Wednesday 26 October 2016

Heathrow to Get its Third Runway


A third runway is to be built at Heathrow, the government has revealed a new plan, which will paving the way for hundreds of thousands more flights a year at the airport in west London.

In a long-awaited response, ministers have endorsed the recommendation of the Airports Commission to expand Heathrow rather than Gatwick airport, which had hoped to build a second runway.

The move comes six years after the Conservative-led coalition scrapped previous plans for a third runway at Heathrow.

The Department for Transport said: "In a major boost for the UK economy the government today announced its support for a new runway at Heathrow – the first full-length runway in the south-east since the second world war."

The transport secretary, Chris Grayling, said: "The step that government is taking today is truly momentous. I am proud that after years of discussion and delay this government is taking decisive action to secure the UK's place in the global aviation market – securing jobs and business opportunities for the next decade and beyond."

The government said it would propose a six-and-a-half-hour ban on scheduled night flights, and will make more stringent night noise restrictions a requirement of expansion. It will also propose new legally binding noise targets.

The government confirmed the scheme would be taken forward in the form of a draft national policy statement, which will be consulted on in the new year.

It said it underlined its commitment to keeping the UK open for business and as a hub for tourism and trade, adding that a new runway at Heathrow would bring economic benefits worth up to £61bn, as well as creating up to 77,000 additional local jobs.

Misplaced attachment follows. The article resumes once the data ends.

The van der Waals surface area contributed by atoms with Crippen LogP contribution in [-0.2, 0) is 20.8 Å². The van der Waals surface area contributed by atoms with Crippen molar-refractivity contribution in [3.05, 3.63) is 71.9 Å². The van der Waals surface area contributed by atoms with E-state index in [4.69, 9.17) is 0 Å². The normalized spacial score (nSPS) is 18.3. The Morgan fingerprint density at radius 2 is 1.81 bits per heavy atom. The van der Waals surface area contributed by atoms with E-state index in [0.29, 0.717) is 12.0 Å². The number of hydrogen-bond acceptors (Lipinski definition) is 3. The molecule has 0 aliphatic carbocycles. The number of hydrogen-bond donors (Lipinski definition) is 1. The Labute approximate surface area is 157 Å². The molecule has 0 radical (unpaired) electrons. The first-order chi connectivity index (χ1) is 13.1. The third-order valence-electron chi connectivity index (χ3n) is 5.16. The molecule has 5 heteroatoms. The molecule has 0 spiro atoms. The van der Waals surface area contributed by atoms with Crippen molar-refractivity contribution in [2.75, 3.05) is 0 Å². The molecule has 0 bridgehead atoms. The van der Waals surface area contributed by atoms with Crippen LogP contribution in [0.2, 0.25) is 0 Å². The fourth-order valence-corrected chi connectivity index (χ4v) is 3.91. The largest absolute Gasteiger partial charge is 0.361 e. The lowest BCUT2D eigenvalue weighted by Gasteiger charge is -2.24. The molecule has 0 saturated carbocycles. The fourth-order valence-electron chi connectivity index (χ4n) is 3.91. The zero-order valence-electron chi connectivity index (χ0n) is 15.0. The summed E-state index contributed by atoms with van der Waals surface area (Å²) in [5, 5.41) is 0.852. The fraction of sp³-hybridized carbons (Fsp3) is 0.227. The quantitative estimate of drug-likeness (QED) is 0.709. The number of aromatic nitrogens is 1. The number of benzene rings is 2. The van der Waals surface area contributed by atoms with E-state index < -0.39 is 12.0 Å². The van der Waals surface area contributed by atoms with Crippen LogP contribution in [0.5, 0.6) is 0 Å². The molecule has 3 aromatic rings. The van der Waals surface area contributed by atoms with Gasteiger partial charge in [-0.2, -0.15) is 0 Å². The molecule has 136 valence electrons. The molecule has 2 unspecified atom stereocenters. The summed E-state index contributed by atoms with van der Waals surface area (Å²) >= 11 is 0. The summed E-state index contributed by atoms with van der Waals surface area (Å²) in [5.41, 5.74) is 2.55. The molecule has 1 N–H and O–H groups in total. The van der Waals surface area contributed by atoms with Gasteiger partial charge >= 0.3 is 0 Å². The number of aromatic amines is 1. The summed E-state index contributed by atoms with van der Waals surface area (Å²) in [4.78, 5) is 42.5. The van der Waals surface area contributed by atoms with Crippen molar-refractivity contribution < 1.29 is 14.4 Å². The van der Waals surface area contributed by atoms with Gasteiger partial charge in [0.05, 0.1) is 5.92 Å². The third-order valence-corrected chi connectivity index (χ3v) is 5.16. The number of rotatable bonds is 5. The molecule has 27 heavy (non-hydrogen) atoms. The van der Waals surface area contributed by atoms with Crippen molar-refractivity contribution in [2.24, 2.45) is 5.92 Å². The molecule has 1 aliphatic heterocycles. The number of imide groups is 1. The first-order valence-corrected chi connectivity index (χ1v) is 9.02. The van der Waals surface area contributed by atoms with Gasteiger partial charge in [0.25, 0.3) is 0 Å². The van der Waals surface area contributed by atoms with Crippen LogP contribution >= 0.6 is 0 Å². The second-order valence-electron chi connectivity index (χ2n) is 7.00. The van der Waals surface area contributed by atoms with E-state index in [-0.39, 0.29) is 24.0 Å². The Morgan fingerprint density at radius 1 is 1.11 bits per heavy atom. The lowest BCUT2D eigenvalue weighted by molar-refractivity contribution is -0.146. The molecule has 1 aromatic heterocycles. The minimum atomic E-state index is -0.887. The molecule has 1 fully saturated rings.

The decision to expand Heathrow will be voted on by parliament in 2017 or 2018. Under the airport's proposed scheme, an additional runway and a sixth terminal will be built to the north-west of the existing airport perimeter at a cost of £17.6bn. The nearby village of Harmondsworth will be demolished.

Widespread protests and legal challenges are expected to follow Tuesday's decision, with campaigners expected to focus on air quality, noise and Britain's climate change commitments. The runway, which could be built by 2025, would lead to almost 50% more planes over London, bringing new neighbourhoods under the flightpath.

It is understood Justine Greening, the education secretary, will restate her opposition to Heathrow expansion in a statement for constituents later on Tuesday afternoon. She is not expected to give any broadcast or press interviews.

Under the terms of Theresa May's limited suspension of collective responsibility, Greening will be able to continue expressing her discontent with the decision without actively campaigning against it.



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